Lawsuit Seeks to have California Waterways Identified as Hydrologically Impaired under the Clean Water Act
December 20, 2017
California Water Law & Policy Reporter
On November 1, 2017 the Earth Law Center, San Diego Coastkeeper and Los Angeles Waterkeeper (Petitioners) filed a Verified Petition for Writ of Mandate seeking to compel the State Water Resources Control State Board (Board) to identify the Salinas River, Carmel River, San Clemente River, Big Sur River, Santa Maria River, Santa Clara River, all Central Valley waters including the Delta, Napa, and portions of the Santa Ana River (the “Waterways”) as hydrologically impaired under the Clean Water Act.
Petitioners want the Board to consider the impacts from “hydromodificiation” as pollution, including “large-scale water projects,” recreational dams, diversion dams, groundwater pumping, delta pumping, and pumping of underflow that results in the dewatering of rivers and insufficient flow for beneficial uses related to wildlife habitat and development. Petitioners’ allegations are focused on actions that reduce flow in the Waterways.
In response to comments at the administrative level, the Board asserted impairment that results solely from “pollution”—as opposed to a specific pollutant—is beyond the scope of the Clean Water Act reporting requirements. (See 40 C.F.R. § 130.2 [defining “pollution” as “[t]he man-made or man-induced alteration of the chemical, physical, biological, and radiological integrity of water”].) According to the Board, in fulfilling its reporting obligations under Sections 303(d) and 305(b), there is no express requirement to consider flow, pollution, or allocation of water rights. In the Board’s view, it satisfied its obligations by submitting the 2014/2016 Integrated Report to U.S. EPA.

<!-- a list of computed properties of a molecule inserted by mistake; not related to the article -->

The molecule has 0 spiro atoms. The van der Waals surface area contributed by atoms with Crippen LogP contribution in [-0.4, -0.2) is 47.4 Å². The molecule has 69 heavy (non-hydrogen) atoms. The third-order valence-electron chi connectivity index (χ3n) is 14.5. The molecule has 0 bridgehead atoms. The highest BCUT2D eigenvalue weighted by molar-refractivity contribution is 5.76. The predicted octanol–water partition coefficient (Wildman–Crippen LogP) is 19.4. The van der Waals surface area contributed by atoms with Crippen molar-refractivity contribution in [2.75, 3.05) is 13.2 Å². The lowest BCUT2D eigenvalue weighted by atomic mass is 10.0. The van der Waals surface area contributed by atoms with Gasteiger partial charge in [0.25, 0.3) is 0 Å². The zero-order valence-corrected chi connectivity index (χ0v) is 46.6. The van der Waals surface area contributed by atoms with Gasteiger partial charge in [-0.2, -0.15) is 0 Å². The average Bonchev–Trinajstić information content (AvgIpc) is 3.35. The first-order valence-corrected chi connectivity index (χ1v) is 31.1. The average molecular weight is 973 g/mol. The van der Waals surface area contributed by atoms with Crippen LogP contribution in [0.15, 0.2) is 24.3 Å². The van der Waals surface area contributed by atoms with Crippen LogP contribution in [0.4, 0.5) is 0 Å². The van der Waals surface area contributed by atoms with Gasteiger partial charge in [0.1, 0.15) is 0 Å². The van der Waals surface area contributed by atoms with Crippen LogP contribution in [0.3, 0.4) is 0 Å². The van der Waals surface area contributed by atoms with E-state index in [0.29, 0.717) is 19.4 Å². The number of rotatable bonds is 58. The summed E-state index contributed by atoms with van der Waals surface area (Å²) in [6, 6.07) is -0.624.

The Board also noted that flow is variable in nature, and determining if a waterbody is impacted due to flow alterations would require a thorough analysis of historical flow and human-related impacts to defined and expected flow. If flow is impacted it would then need to be determined at what level the beneficial uses are impaired beyond that which would naturally be expected to occur in times of severe drought or storm. According to the Board, this is a complex analysis and requires a consistent and transparent methodology, which has not been developed.
Ultimately, a court determination regarding the scope of the Board’s obligations under the Clean Water Act will have serious implications for waterways and water rights throughout California.